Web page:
Do miracles still happen? If you ask me, yes. But as the story of Hanukkah exemplifies, they are often lived out by human beings doing holy work.
This week, we might have borne witness to another one. Never did I imagine that I would be standing on a 31st floor balcony in Manhattan with the Consuls General of Israel and the United Arab Emirates, the Manhattan Borough President, local religious leaders, and lay leaders, kindling the lights of Hanukkah and sharing words of blessing. Yet on the fifth night of Hanukkah, we did just that – joining a cadre of menorah lightings around the world, which heralded this year’s peace treaty between Israel and the United Arab Emirates, three other countries, and the possibility of more on the way.
More moving than the lighting itself was the real friendship between people emerging before our eyes. It was evident that the staff members from both the Israeli and Emirati Consulates had become friends, with those arriving early sharing in moments of personal levity and connection amid the process of setting up.
Then, at the ceremonial moment of lighting the Hanukkiah, we found ourselves using our hands to block the wind together, so that the candles would stay lit. In a literal way, we would not let the light go out and found ourselves appreciating its glow amid the collaborative effort.
Consul General Abdalla Shaheen of the United Arab Emirates had brought his daughter to light one of the candles, and Consul General Israel Nitzan of Israel gave her a stuffed animal as a Chanukah gift. In many ways, she embodied the future of the gathering – carrying forward the light that she helped kindle.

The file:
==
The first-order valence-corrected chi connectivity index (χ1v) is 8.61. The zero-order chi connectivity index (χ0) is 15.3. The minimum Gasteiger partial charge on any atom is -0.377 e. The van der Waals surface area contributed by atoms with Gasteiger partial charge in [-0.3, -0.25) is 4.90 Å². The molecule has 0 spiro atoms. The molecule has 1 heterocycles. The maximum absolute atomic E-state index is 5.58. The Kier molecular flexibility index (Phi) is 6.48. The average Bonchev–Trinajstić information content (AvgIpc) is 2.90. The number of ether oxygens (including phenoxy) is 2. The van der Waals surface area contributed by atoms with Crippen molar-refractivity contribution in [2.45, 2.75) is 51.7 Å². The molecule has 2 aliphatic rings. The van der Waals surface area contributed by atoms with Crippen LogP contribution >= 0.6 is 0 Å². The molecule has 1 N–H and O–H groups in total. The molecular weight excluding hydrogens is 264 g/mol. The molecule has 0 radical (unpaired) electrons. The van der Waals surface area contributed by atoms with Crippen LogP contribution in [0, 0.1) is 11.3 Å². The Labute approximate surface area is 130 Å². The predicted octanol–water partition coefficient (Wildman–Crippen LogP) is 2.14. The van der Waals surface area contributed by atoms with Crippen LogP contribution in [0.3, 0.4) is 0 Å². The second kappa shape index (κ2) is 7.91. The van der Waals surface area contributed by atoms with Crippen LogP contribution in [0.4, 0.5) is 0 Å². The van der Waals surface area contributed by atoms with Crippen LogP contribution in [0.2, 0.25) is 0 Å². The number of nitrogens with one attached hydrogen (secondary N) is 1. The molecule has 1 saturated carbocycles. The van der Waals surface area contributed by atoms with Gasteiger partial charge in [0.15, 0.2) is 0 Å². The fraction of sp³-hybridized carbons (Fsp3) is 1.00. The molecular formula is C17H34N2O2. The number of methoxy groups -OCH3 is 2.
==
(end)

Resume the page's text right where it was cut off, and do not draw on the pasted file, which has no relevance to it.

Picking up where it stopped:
The evening readily came to feel more like a Muslim-Jewish holiday party than an act of diplomacy. It was an affirmation of joy and hope that we all sorely needed. Even with social distancing needs and busy schedules, nobody rushed home after the Hanukkah rituals, but stayed to connect and revel in the light of relationship.
In contrast to so many moments of the past year, the menorah lighting felt deeply human and humanizing. Naz Georgas, Executive Director of Cordoba House, a progressive Muslim community and long-time collaborative partner with our community at East End Temple, reflected at the candle-lighting that God impels human beings to pursue peace. If so, then the peace accords between the UAE and Israel were a manifestation of the Divine.
All the more so is that neither Israelis nor Emiratis seemed contented to stop at the written document itself. Peace was to be far more than a path to economic growth and security. It would be actively lived out between people from both countries, with the potential for deep, enduring friendships.
During one of the longest nights of an ever-darkening year, we kindled light, protected it, and realized that it was never to be confined to the Hanukkiah itself. The menorah was to be a symbol of inspiration that we brought forth into our lives and affirmation that an unexpectedly close friendship between could well be miraculous.
Rabbi Joshua Stanton serves East End Temple in Manhattan and is a Senior Fellow of CLAL – The National Jewish Center for Learning and Leadership.